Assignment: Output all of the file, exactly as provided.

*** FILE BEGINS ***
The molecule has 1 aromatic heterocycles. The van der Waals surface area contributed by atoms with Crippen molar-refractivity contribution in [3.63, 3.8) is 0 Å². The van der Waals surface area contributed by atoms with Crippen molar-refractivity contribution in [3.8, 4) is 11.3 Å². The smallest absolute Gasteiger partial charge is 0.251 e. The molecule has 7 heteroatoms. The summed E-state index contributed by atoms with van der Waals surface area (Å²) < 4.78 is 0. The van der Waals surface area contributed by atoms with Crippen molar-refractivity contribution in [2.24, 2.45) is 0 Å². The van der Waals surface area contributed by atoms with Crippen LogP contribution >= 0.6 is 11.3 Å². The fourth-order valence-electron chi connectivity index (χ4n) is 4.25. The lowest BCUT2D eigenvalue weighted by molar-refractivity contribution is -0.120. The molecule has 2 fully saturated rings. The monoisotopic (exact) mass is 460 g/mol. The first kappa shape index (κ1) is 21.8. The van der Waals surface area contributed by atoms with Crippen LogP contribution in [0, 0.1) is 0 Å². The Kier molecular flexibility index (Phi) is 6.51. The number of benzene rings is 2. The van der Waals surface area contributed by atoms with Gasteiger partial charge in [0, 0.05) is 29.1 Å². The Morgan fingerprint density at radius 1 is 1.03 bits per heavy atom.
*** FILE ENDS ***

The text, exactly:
The molecule has 1 aromatic heterocycles. The van der Waals surface area contributed by atoms with Crippen molar-refractivity contribution in [3.63, 3.8) is 0 Å². The van der Waals surface area contributed by atoms with Crippen molar-refractivity contribution in [3.8, 4) is 11.3 Å². The smallest absolute Gasteiger partial charge is 0.251 e. The molecule has 7 heteroatoms. The summed E-state index contributed by atoms with van der Waals surface area (Å²) < 4.78 is 0. The van der Waals surface area contributed by atoms with Crippen molar-refractivity contribution in [2.24, 2.45) is 0 Å². The van der Waals surface area contributed by atoms with Crippen LogP contribution >= 0.6 is 11.3 Å². The fourth-order valence-electron chi connectivity index (χ4n) is 4.25. The lowest BCUT2D eigenvalue weighted by molar-refractivity contribution is -0.120. The molecule has 2 fully saturated rings. The monoisotopic (exact) mass is 460 g/mol. The first kappa shape index (κ1) is 21.8. The van der Waals surface area contributed by atoms with Crippen LogP contribution in [0, 0.1) is 0 Å². The Kier molecular flexibility index (Phi) is 6.51. The number of benzene rings is 2. The van der Waals surface area contributed by atoms with Gasteiger partial charge in [0, 0.05) is 29.1 Å². The Morgan fingerprint density at radius 1 is 1.03 bits per heavy atom.